Sunday, September 05, 2010

Turning in the license

I found out the other day that even if we are not licensed Helen, Gary's sister, could still visit because she would be visiting a relative. Since the main reason we were thinking about keeping it was so that we could develop a relationship with her, I am once again thinking about turning it in.

First though, Helen. Helen is in a good family near the high school that has a special program she is in and, of course, her friends. Moving her here would be disruptive in many ways. I still want her to get to know us because I don't know what our relationship is, but being my son's sister seems pretty important. In some way or another we will be extended family (at least) and I need her to feel comfortable coming here.

So as long as I thought we needed to have a license for that to be possible, I thought we needed to keep it.

But now we don't, so I am thinking about not keeping it.

The possibility of being really done with this part of our lives makes me feel anxious, happy, sad, worried. Of course, everything makes me feel worried. I'm a worrier.

On one hand a part of me really feels finished. Not finished in the sense of finished being a parent, but in knowing the family is finished. Like having the last baby and knowing it is the last. There are years of parenting ahead of you, but there will be no more new ones. That excitement and joy that comes with a new member of the family is over.

It feels like the right decision.

And yet taking the step, making it final, is frightening. What if I change my mind? What if there is a kid out there who really needs us?

Although thinking about finding out that there is another kid out there who really needs us bring with it a sense of exhaustion more than excitement. Still, I know that would change if there were such a kid. I would meet him or her and be so very glad that I still had the license, that I could still make the space.

Of course, we don't really have the space for at least another year, and if there was a kid that they really, really could not find another good home for, they might call us anyway.

At lunch yesterday Gary's social worker (the agency one) said something about feeling so bad for the GLBT kids who have to live with families who don't support them. It made me imagine that there are specific kids she knows about who need homes, kids that are safe, because of course most homes now are tolerant, but not kids who are celebrated and nurtured. And I felt guilty that we were walking away from those kids. I'm not too tired or too old or too busy.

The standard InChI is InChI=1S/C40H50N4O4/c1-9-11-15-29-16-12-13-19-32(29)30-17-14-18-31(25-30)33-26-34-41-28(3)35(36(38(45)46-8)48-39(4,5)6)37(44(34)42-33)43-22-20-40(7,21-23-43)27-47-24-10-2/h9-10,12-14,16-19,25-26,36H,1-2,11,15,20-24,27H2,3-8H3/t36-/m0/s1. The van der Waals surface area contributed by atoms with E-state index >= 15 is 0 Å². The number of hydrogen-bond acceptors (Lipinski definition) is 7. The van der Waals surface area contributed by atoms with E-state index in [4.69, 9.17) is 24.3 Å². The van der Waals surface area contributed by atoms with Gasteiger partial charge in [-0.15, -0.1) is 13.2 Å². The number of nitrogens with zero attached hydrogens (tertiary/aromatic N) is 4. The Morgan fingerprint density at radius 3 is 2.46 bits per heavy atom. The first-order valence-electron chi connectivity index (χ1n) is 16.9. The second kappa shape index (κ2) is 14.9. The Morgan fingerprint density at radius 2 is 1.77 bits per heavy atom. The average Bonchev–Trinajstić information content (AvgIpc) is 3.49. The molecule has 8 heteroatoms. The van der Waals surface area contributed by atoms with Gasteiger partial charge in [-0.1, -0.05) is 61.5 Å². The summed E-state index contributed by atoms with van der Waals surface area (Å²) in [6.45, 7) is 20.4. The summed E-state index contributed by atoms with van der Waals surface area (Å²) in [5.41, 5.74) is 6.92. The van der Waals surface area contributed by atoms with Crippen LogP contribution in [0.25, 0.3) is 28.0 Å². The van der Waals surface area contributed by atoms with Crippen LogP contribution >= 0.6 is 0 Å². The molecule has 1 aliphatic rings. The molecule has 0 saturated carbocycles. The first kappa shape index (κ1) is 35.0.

I just feel like my family is complete. Six is enough.


  1. Whichever decision you make about the license, I think you can feel good about it. I'm sort of a reluctant commenter in general, but I feel compelled to remind you that you've done so very much already! When I described your blog and your family to my own mother, her very apt response was, "There really are angels out there."

  2. I agree, you have done a lot, and also, it is ok to say you feel complete, everyone has a point at which they are done and complete. As a lesbian, I know I stress a lot about having to choose how and when we add to our family and there is a lot of guilt and stress in that choice. I applaud you. Also, as a lesbian in a committed relationship with 1 child and hoping to adopt from foster care, my wife and I have considered doing foster care or adoption or the permanency placement that you have done for glbt kids. Like you wrote here, I would love to be able to provide a home that celebrates them, and can even provide an example of a healthy relationship and family headed by a same sex couple. I was wondering if I could have the password to your private blog and if you would mind me writing to you to ask about the agency you work with so that we can find a good agency to work with in pursuing fostering glbt kids.


Comments will be open for a little while, then I will be shutting them off. The blog will stay, but I do not want either to moderate comments or leave the blog available to spammers.